Author Interviews, COVID -19 Coronavirus, Herpes Viruses, HIV, HPV, Infections, STD / 24.04.2023 Interview with: Manoj Gandhi, MD PhD Senior Medical Director of Genetic Testing Services, Thermo Fisher Scientific. Dr. Gandhi has been working to advance the quality of medical care globally. Using his knowledge of Clinical Medicine and Molecular Biology/Pathology, he is focused on bridging these two fields and bringing innovative solutions that help advance science, the practice of medicine with the ultimate goal of impacting patient lives, whether it be in Infectious Diseases or Oncology or Personalized Medicine. This approach allows him to explore creative ways to utilize technology to help better identify diseases and improve the direction and value of treatment. What are the most common STIs prevalent in the US and worldwide today? Response: By far, the most common STIs in the US and worldwide is Human Papillomavirus (HPV) that can cause cervical cancer in women and Herpes Simplex Virus (HSV) that is the cause of genital herpes. Outside of these two major causes of STI, the others that are very common are Chlamydia, Gonorrhea, Trichomoniasis and Syphilis. It is important to note that the reported cases represent only a subset of the individuals with an infection as many may be asymptomatic and could be spreading these STIs to others. HIV is another STI that is common but usually rests in its own category due to its impact. (more…)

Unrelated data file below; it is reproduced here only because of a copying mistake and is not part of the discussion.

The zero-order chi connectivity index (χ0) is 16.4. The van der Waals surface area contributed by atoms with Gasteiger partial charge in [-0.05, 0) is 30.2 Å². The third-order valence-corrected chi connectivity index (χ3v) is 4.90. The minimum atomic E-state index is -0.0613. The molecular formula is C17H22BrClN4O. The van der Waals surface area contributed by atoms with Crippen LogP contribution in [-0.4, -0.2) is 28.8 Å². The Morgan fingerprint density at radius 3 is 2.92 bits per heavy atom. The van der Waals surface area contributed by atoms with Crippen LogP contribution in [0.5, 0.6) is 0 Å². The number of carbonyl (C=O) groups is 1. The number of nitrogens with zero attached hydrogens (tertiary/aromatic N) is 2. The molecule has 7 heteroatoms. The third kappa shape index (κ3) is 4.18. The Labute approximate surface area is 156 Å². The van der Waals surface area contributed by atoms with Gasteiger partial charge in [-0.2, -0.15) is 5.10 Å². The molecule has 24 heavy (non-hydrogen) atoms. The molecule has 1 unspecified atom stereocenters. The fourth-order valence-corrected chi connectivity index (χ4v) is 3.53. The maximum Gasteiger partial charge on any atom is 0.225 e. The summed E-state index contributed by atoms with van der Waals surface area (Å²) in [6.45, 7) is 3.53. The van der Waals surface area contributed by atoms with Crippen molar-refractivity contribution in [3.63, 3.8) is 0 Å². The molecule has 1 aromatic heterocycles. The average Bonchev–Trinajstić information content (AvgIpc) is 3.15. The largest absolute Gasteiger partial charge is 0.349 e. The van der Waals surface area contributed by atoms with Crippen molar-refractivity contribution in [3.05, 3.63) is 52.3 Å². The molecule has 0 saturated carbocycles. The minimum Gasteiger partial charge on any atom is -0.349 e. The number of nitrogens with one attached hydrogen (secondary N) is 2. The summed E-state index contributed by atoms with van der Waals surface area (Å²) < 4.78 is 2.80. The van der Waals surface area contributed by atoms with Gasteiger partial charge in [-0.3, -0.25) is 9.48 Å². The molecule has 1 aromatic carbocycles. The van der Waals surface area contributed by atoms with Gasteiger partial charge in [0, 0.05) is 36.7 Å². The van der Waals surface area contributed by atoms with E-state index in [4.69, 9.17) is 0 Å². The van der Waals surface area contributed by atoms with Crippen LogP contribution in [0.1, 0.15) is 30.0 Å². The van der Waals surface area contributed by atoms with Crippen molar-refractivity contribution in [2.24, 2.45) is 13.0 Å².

Author Interviews, Herpes Viruses, JAMA, STD, USPSTF / 23.02.2023 Interview with: James Stevermer, M.D., M.S.P.H. Vice chair for clinical affairs Professor of family and community medicine University of Missouri Medical director of MU Health Care Family Medicine–Callaway Physicians, Dr. Stevermer joined the U.S. Preventive Service Task Force in January 2021. What is the background for this study? Response: Genital herpes is a common sexually transmitted infection (STI) that unfortunately has no cure and cannot accurately be detected in people who do not have signs of the condition. The current screening tests have limitations and there is a high chance that test results will say a person has the condition when they do not. In addition, the available treatments are focused on managing symptoms and preventing the condition from reoccurring. As a result, the Task Force concluded that the harms of screening outweigh the benefits. (more…)